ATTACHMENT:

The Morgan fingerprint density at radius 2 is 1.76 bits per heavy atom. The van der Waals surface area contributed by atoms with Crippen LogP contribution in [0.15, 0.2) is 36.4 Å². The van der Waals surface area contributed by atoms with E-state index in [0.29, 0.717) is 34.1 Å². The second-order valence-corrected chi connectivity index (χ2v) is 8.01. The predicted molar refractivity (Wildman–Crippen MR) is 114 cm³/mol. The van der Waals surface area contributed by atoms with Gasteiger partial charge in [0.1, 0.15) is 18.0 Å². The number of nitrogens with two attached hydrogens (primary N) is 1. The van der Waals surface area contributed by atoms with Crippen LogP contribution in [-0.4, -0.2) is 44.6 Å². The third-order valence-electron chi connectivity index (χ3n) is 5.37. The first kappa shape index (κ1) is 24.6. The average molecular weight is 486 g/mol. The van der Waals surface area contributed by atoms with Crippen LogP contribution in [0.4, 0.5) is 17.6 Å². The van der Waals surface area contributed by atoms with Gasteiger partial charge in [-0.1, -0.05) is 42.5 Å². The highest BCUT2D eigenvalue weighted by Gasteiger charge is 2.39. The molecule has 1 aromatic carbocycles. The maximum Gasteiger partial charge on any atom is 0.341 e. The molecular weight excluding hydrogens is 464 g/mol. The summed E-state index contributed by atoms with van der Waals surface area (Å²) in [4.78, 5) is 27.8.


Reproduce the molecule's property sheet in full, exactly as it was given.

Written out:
The Morgan fingerprint density at radius 2 is 1.76 bits per heavy atom. The van der Waals surface area contributed by atoms with Crippen LogP contribution in [0.15, 0.2) is 36.4 Å². The van der Waals surface area contributed by atoms with E-state index in [0.29, 0.717) is 34.1 Å². The second-order valence-corrected chi connectivity index (χ2v) is 8.01. The predicted molar refractivity (Wildman–Crippen MR) is 114 cm³/mol. The van der Waals surface area contributed by atoms with Gasteiger partial charge in [0.1, 0.15) is 18.0 Å². The number of nitrogens with two attached hydrogens (primary N) is 1. The van der Waals surface area contributed by atoms with Crippen LogP contribution in [-0.4, -0.2) is 44.6 Å². The third-order valence-electron chi connectivity index (χ3n) is 5.37. The first kappa shape index (κ1) is 24.6. The average molecular weight is 486 g/mol. The van der Waals surface area contributed by atoms with Crippen LogP contribution in [0.4, 0.5) is 17.6 Å². The van der Waals surface area contributed by atoms with Gasteiger partial charge in [-0.1, -0.05) is 42.5 Å². The highest BCUT2D eigenvalue weighted by Gasteiger charge is 2.39. The molecule has 1 aromatic carbocycles. The maximum Gasteiger partial charge on any atom is 0.341 e. The molecular weight excluding hydrogens is 464 g/mol. The summed E-state index contributed by atoms with van der Waals surface area (Å²) in [4.78, 5) is 27.8.